Review : Yakuza Like a Dragon : A Fresh Start

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I’m a weak man. Every time I try to hold my ground on principle, I inevitably fold like a cheap long chair under the pressure of a 600 lb desire to play new games. I thought I had it this time, I really did. Turns out, I was wrong. Sometimes it’s a good thing as standing firm on your principles is mostly overrated and incredibly stupid anyway. Pride is a term used to build your own self confidence, who needs it? For example, I was just as mad as everyone else with 505 games when Control didn’t get free next-gen upgrades. Then it went on sale. You can figure out the rest. At the end of the day, as long as you’re happy, nothing else matters. When Ryu Ga Gotoku Studios announced Yakuza: Like A Dragon, I immediately started doing somersaults (in my head obviously as I’m notoriously out of shape) in anticipation of the next entry into one of my favorite series. That lasted about 15 seconds until I saw that they turned my beloved franchise into a turn-based JRPG. What’s more, it looked ridiculous and introduced a new protagonist that I couldn’t care less about. How could you do this to me? There was no chance I was going to pay money for this. I’d be lucky if I played it at all. Fast forward to this very moment. Let’s just get this over with so I can get back to finding what little dignity and self respect I had left.

Yakuza: Like A Dragon follows Ichiban Kasuga, a low ranking member of the Tojo Clan in Kamurocho (modeled after the entertainment district of Tokyo) . Veterans of the series will immediately be familiar with the setting and there are several shout outs to the previous series. For newcomers, it won’t take too long to get comfortable with their surroundings. But that comfort doesn’t last long as after a few hours, you’re whisked away to an entirely new area, Isezaki Ijincho (modeled after the red light district of Yokohama) , where the bulk of the game takes place. This will be your home for the journey ahead. One of the best things about the Yakuza series is that the developers provide you with wonderful locations to explore. They’re just big enough to keep you busy while not becoming overwhelming. The streets are always full of people and things to do including batting cages, arcades, hidden casinos, restaurants, stores, and a ton more. There’s no shortage of things to do. It’s one of the best aspects of the series. If you get tired of plowing through the story, head over to the go-kart track and take part in a Mario Kart inspired mini-game that is surprisingly fleshed out. The city is its own character and just as important as the actual people who inhabit it.

The decision to move to a turn-based form of combat was a bold choice. If I’m being honest, I had no idea what to expect and I wasn’t sure why they went this route. As a fan of the series, I wasn’t happy. Yakuza has traditionally been a beat ’em up style game. It worked, but after eight games (including Judgement) the developers wanted to try something new. So let me eat some crow and say they kind of nailed it. It’s not without issues, but for their first foray into the genre, it’s very well done. When I think of a turn-based JRPG, my mind goes straight to the older Final Fantasy games. This is not that. As you progress in the story, you unlock more party members to join your squad, eventually filling out all the spots. I’ll get into this more specifically in a bit, but let’s focus on the combat system for now.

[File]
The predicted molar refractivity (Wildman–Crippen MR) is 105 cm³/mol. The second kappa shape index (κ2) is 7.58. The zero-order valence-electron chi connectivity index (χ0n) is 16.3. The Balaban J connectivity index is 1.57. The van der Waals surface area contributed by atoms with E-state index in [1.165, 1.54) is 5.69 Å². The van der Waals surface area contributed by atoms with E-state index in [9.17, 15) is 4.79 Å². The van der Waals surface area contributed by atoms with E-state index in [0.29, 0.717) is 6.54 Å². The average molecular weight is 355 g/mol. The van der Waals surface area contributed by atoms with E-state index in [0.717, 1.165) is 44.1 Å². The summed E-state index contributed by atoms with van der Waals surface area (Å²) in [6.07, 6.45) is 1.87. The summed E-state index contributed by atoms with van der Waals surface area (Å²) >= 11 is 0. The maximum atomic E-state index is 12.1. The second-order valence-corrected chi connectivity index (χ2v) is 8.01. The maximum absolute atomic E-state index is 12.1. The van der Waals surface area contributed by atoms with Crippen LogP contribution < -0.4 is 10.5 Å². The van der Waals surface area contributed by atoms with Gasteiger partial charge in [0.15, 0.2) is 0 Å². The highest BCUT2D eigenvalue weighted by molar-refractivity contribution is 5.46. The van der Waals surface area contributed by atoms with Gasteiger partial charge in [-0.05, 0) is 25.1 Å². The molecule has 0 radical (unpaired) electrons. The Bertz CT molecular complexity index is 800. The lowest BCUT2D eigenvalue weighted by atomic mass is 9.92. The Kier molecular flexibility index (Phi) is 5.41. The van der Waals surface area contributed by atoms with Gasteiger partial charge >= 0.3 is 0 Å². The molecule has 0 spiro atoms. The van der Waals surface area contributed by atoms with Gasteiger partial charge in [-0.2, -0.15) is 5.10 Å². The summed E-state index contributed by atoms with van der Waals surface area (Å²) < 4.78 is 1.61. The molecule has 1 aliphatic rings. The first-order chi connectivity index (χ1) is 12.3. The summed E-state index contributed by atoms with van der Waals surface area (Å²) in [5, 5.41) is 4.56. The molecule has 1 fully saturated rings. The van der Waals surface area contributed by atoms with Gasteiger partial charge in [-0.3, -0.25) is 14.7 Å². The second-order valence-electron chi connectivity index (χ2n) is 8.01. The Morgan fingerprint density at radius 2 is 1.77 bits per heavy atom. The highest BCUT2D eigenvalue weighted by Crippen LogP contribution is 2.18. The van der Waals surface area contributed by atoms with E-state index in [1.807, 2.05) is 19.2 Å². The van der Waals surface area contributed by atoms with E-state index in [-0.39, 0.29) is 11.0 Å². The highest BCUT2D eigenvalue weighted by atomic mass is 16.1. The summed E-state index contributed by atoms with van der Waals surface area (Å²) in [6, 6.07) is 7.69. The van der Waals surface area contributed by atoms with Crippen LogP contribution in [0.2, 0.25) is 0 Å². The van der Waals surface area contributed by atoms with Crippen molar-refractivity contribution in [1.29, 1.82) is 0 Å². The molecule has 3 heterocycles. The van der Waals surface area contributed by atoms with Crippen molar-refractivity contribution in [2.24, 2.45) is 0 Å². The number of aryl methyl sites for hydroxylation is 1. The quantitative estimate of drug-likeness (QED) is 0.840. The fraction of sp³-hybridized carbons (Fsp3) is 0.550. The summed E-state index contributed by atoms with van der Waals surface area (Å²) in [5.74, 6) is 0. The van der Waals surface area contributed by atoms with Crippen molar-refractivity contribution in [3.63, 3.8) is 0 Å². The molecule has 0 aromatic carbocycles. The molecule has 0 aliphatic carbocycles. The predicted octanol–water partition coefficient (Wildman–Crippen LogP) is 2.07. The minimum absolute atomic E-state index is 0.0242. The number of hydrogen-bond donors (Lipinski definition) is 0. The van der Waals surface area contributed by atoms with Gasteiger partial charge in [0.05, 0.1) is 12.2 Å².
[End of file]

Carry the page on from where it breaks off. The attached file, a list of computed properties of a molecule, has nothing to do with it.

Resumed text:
Everything is fluid during combat. Your party is constantly in motion, positioning themselves around the battleground. Simultaneously, your enemies are doing the same thing. You have no control over where either go. This causes a few issues. There were several instances where I hit my own party member or I wasn’t lined up right for an AOE attack. The movement is very random as well. Sometimes you run into walls or posts too which can be frustrating. Let me give you an example. Each individual’s initiative is determined by their speed stat. You generally know, given what party members you are rocking, who’s going to attack and when. One of my party members has an attack where he drinks some hooch, takes out a lighter, and spews a cone of fire out of his mouth. Several times I had multiple enemies in the path. Note that there isn’t a template that you can see to know who will be affected, it’s kind of a guessing game. Once the attack was set and executed, he ran up to the enemies and attacked. During that short time, two of the three guys shuffled out of the way. Not because they were anticipating the attack, but because they just decided to move that way. At the same time, one of my other party members stumbled into the area and literally got lit up. Nothing I can do about it. This matters way less during your garden variety encounters, but during boss battles, particularly later in the game, it’s critical. Some aspects are also interactive. During specific special attacks, there are opportunities to give you a little boost by hitting a button at the right time. It keeps you on your toes and could be the difference between victory and defeat. Again, it’s the first time out for this development studio, so I get it. A few minor fixes and they’re going to have a solid foundation going forward.

The JRPG aspect of the game is handled in a unique way. Ichi is a huge fan of the Dragon Quest series, and the game borrows from the series regularly. There are even dungeons scattered throughout the different locations. Every character has a specific skill set, or job, to start the game. These jobs level separate from your main level. Each character has several to choose from. They range from chef to a dominatrix. Yup, that’s a choice, and it’s as fantastic as it sounds. Each one has its own specialty. The idol (pop singer), for example, will act as your healer for your group. The “homeless” job, specific to one character, will be your mage and so on. It benefits you to assign these early on. As you level up the job, more skills become available. But be aware, if you decide to switch one job mid-game, you’re in for some grinding to raise it up for the late game battles. The other issue is that several of these jobs are unlocked by building your relationships with your party. You may not unlock that job you want until later on. Speaking of later on, you’ll eventually unlock an arena that will help you gain the necessary levels. It goes fairly quick, but it’s a little monotonous. It’s going to come down to personal preference in the end. Here’s a warning for you though, after chapter twelve, the boss difficulty spikes. Again, the arena is your friend in this situation. You’ll know it when it happens too, as it’s pretty unforgiving.